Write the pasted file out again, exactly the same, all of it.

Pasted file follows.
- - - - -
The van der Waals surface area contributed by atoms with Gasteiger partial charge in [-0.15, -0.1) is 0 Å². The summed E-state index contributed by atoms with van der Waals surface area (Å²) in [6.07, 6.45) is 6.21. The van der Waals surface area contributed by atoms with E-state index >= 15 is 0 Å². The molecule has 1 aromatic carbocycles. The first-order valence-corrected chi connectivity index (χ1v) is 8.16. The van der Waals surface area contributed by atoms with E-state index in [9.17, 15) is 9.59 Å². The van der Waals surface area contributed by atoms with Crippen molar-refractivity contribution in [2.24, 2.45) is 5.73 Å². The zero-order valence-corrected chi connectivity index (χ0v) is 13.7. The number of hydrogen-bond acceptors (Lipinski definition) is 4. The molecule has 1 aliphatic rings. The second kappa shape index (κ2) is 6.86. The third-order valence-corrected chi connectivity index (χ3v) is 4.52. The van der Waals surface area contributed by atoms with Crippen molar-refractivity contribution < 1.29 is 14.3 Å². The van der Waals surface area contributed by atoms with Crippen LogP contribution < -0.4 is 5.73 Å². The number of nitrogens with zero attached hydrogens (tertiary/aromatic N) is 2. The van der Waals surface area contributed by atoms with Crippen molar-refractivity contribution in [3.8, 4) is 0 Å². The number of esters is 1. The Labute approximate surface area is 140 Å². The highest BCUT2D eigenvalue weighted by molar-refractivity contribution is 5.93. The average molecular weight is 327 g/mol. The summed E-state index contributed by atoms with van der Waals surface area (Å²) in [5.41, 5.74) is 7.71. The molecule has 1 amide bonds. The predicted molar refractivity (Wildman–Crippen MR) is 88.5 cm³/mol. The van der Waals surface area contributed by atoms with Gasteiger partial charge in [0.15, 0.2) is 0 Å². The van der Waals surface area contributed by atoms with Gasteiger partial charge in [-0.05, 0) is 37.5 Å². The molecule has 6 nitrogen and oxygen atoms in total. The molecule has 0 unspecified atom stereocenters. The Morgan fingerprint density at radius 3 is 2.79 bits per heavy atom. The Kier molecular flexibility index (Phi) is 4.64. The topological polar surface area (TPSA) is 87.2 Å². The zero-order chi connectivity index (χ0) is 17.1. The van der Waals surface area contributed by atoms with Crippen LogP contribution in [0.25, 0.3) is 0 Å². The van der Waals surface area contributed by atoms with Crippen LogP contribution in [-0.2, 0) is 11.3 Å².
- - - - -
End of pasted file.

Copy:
The van der Waals surface area contributed by atoms with Gasteiger partial charge in [-0.15, -0.1) is 0 Å². The summed E-state index contributed by atoms with van der Waals surface area (Å²) in [6.07, 6.45) is 6.21. The van der Waals surface area contributed by atoms with E-state index >= 15 is 0 Å². The molecule has 1 aromatic carbocycles. The first-order valence-corrected chi connectivity index (χ1v) is 8.16. The van der Waals surface area contributed by atoms with E-state index in [9.17, 15) is 9.59 Å². The van der Waals surface area contributed by atoms with Crippen molar-refractivity contribution in [2.24, 2.45) is 5.73 Å². The zero-order valence-corrected chi connectivity index (χ0v) is 13.7. The number of hydrogen-bond acceptors (Lipinski definition) is 4. The molecule has 1 aliphatic rings. The second kappa shape index (κ2) is 6.86. The third-order valence-corrected chi connectivity index (χ3v) is 4.52. The van der Waals surface area contributed by atoms with Crippen molar-refractivity contribution < 1.29 is 14.3 Å². The van der Waals surface area contributed by atoms with Crippen LogP contribution < -0.4 is 5.73 Å². The number of nitrogens with zero attached hydrogens (tertiary/aromatic N) is 2. The van der Waals surface area contributed by atoms with Crippen molar-refractivity contribution in [3.8, 4) is 0 Å². The number of esters is 1. The Labute approximate surface area is 140 Å². The highest BCUT2D eigenvalue weighted by molar-refractivity contribution is 5.93. The average molecular weight is 327 g/mol. The summed E-state index contributed by atoms with van der Waals surface area (Å²) in [5.41, 5.74) is 7.71. The molecule has 1 amide bonds. The predicted molar refractivity (Wildman–Crippen MR) is 88.5 cm³/mol. The van der Waals surface area contributed by atoms with Gasteiger partial charge in [0.15, 0.2) is 0 Å². The van der Waals surface area contributed by atoms with Gasteiger partial charge in [-0.05, 0) is 37.5 Å². The molecule has 6 nitrogen and oxygen atoms in total. The molecule has 0 unspecified atom stereocenters. The Morgan fingerprint density at radius 3 is 2.79 bits per heavy atom. The Kier molecular flexibility index (Phi) is 4.64. The topological polar surface area (TPSA) is 87.2 Å². The zero-order chi connectivity index (χ0) is 17.1. The van der Waals surface area contributed by atoms with Crippen LogP contribution in [0.25, 0.3) is 0 Å². The van der Waals surface area contributed by atoms with Crippen LogP contribution in [-0.2, 0) is 11.3 Å².